Occidental Petroleum Corp, the fourth-largest US
oil company by market value, is going to replace Royal Dutch/Shell
Group in developing an oil field with an estimated cost of over $2
Occidental and its partner Abu Dhabi's Liwa Energy
Ltd have committed to raise production from the Mukhaizna deposits
from existing 10,000 barrels to 150,000 barrels a day "within
next few years" the parties to the agreement said after signing
ceremony held in Dubai last week.
"We need to introduce more players to generate
healthy competition in the industry," Sheikh Ali al-Battashi,
director general of planning at Oman's oil ministry, said in a message
from Oman. "Arrival of Occidental will hopefully be a source of
enticement for other energy companies to come into Oman."
According to reports, Shell lost the right to
develop the 2.4 billion-barrel Mukhaizna field, Oman's sixth-largest,
because of a disagreement with the Oman government over how best to
tap the oil.
Currently, the Gulf sultanate needs billions of
dollars investment to reverse a four-year decline in oil output.
Petroleum Development Oman, in which Shell holds a 34% stake, controls
94% of Oman's oil production.
The company, which had planned to spend $1.8bn
boosting output from the field to 100,000 barrels a day, will still be
offered the chance to retain a reduced stake in the Mukhaizna field,
with Occidental acting as the field's main operator, al-Battashi said.
Oman in December extended Shell's franchise to 2044.
It is said that comparatively difficult Field
Mukhaizna holds crude oil that's too thick to pump without use of
steam or carbon dioxide, a process Occidental already uses elsewhere.
Occidental is already the second-largest oil producer in Oman behind
Petroleum Development Oman, majority owned by the Omani government.
Liwa Energy, wholly-owned by Abu Dhabi's
state-owned Mubadala Development Company, in January won the right to
explore for oil in Libya.
Energy experts were of the opinion that oil
production in the sultanate is expected to drop a further 5.3% this
year to a daily average of 720,000 barrels after a 7.3% decline in
Shell, which has been operating in Oman since mid
1930's, at present competing with companies including Exxon Mobil, BP
and ChevronTexaco for rights to develop fields in the Arabian Gulf,
the source of a quarter of the world's daily oil supply.
Informed sources said that Oman's government is
preparing to offer in July foreign companies the right to develop more
of its oilfields once PDO relinquishes 10% of its existing assets held
in Bloc 6, which covers an area that's roughly the size of
Shell's Oman venture must return the acreage to the
government by July 1 under the terms of the contract it signed in
December. The Omani oil ministry then plans to auction the concession
area, which includes territory that is yet to be explored for oil and
some fields already in production.
Malcolm Brinded, Shell's executive director for
exploration and production, said in a December statement after
extending the Oman franchise that Oman's oil reservoirs are
"among the most geologically complex in the world".
Omani wells produce 400 barrels of oil a day on
average, about a tenth the average volume per hole pumped in other
Gulf oil states like the United Arab Emirates and Saudi Arabia,
according to the Energy Information Administration.
Occidental still faces a challenge boosting output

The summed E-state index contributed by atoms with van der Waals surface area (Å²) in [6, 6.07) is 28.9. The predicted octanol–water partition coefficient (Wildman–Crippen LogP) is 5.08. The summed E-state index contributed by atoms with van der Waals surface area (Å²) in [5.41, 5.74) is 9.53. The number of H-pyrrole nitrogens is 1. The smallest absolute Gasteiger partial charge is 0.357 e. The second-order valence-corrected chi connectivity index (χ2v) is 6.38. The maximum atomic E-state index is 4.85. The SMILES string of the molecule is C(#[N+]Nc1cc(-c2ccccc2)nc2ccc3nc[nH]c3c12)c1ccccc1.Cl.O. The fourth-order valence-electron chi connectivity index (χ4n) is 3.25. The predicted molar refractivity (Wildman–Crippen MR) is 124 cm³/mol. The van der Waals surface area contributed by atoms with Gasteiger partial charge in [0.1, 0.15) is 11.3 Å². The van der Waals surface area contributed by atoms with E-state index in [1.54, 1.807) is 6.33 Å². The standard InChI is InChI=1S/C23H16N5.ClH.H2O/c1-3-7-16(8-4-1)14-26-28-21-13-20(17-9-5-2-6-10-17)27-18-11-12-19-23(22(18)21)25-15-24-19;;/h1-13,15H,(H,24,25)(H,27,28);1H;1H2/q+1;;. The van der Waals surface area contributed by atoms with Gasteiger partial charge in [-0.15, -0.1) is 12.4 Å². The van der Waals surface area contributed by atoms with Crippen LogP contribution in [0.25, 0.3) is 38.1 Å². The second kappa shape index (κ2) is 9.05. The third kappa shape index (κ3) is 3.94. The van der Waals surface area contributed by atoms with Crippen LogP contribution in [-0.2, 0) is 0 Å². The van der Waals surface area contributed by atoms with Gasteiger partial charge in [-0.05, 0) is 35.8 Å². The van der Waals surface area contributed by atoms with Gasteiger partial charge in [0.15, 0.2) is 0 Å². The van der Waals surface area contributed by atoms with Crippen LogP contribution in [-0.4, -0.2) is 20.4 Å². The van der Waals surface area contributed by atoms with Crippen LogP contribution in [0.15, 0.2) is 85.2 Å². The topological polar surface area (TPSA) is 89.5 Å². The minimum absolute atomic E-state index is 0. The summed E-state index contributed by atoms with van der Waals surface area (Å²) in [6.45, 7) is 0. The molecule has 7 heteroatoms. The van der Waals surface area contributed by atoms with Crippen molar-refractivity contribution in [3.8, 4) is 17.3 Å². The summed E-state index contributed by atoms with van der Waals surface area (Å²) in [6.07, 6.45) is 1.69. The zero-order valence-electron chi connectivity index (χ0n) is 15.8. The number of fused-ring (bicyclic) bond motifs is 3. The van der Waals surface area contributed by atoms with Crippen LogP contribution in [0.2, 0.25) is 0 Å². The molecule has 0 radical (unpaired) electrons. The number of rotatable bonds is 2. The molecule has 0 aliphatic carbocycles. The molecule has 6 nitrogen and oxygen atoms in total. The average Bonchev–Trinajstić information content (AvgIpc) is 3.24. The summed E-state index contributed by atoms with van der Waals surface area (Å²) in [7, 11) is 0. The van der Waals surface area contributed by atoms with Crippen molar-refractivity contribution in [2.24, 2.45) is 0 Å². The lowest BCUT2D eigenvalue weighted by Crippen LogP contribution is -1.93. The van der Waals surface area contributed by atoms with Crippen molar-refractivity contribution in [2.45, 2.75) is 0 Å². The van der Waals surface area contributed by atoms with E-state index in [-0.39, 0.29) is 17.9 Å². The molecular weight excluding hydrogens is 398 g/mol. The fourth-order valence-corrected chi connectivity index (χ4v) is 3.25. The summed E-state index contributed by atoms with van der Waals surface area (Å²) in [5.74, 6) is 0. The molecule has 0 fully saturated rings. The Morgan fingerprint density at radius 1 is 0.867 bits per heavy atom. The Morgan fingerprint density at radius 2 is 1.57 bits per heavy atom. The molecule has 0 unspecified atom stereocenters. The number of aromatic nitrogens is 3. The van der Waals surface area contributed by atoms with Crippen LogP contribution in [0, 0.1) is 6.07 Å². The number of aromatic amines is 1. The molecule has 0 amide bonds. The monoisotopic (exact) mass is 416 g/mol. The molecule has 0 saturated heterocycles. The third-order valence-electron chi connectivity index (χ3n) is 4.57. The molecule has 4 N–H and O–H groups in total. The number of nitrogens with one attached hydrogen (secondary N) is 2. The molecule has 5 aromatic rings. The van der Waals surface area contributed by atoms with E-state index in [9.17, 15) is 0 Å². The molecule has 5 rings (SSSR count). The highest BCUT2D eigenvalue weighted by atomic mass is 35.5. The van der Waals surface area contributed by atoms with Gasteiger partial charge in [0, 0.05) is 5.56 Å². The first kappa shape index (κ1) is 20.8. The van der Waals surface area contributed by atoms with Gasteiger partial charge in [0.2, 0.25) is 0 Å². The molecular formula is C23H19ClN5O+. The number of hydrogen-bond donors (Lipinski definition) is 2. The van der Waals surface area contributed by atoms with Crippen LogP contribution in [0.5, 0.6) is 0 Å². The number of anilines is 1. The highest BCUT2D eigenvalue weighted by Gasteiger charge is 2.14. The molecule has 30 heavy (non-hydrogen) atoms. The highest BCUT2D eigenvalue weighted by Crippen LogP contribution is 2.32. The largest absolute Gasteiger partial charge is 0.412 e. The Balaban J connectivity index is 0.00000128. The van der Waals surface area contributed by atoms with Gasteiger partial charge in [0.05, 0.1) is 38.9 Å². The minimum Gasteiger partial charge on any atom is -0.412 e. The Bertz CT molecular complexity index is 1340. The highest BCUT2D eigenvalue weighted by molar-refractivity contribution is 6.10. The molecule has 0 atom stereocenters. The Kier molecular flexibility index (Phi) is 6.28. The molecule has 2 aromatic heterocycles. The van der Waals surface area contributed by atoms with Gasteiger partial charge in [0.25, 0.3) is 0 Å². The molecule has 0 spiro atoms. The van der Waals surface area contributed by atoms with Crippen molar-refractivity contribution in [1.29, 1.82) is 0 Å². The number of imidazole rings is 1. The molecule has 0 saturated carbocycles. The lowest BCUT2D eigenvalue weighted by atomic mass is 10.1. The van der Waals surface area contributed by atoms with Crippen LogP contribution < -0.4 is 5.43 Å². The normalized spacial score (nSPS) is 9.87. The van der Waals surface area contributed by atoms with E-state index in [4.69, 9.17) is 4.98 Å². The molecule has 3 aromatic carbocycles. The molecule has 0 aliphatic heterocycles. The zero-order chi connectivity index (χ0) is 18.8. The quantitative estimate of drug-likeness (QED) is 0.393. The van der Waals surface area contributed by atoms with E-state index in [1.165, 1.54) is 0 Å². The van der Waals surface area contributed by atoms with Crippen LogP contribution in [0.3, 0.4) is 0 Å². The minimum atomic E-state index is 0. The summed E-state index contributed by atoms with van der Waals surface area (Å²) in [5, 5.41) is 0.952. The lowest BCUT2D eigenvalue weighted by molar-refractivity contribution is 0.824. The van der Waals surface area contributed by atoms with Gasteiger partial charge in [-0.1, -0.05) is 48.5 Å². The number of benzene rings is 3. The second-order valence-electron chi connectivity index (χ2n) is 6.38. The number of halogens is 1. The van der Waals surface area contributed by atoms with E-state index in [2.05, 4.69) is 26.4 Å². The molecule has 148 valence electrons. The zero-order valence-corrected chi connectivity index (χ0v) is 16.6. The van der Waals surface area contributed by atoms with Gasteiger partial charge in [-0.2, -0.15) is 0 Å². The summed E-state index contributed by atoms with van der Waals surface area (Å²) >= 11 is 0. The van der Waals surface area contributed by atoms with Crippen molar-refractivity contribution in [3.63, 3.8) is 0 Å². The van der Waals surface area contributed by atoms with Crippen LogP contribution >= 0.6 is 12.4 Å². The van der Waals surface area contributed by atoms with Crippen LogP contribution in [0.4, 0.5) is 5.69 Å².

from Mukhaizna even with billions of dollars of investment, and
technology known as enhanced oil recovery, officials said.
Shell said it books 246,000 barrels a day of oil
and natural gas liquids as equity production in Oman, its
fourth-largest stake out of at least 24 countries where the company
pumps crude. The sultanate is Shell's sixth-largest gas holding,
producing 471mn cubic feet day of gas the company can sell.
KUWAITI FIRM SIGNS COKE PLANT CONTRACT
State-owned Kuwait Petroleum Corp (KPC) has signed
a major contract with a Kuwaiti-US firm to set up the emirate's first
calcined petroleum coke plant as part of a privatization plan.
The deal with Petroleum Coke Industries Co (PCI),
in which three Kuwaiti private firms own 75% and US Oxbow and Minerals
the rest, calls for setting up the plant at a cost of $150 million.
Construction of the plant will start in September and it will go on
line in December 2006 to produce 350,000 tonnes of calcined petroleum
coke a year.
The entire production of the petroleum coke plant
is intended for export to Gulf States, Africa, Europe and Japan in
addition to Australia and China. Petroleum coke, produced in refinery
coking units, is the essential raw material to produce calcined
petroleum coke used in aluminum production.
PCI made the highest bid of $40 million at an
auction held by KPC for the commercial license of the plant. According
to the contract, KPC pledges to supply raw material to the plant for
20 years. The deal is part of a privatization strategy aimed at
bolstering the role of private firms in the emirate's oil sector.
Meanwhile, another state-run firm, Kuwait National
Petroleum Co was also expected to start inviting bids for its fourth
oil refinery with a capacity of 600,000 barrels per day (bpd) early
next year. "We are still in the front-end engineering stage which
is scheduled to be completed in February. After that we will invite
bids for the project," KNPC chairman Sami al-Rasheed said.
The new refinery will boost the emirate's refining
capacity to about 1.5 million bpd. The cost of the project has not yet
been precisely determined, but it will be "well in excess of $4
billion". The giant project will be handed to at least three
contractors as it is too difficult to run single handedly by one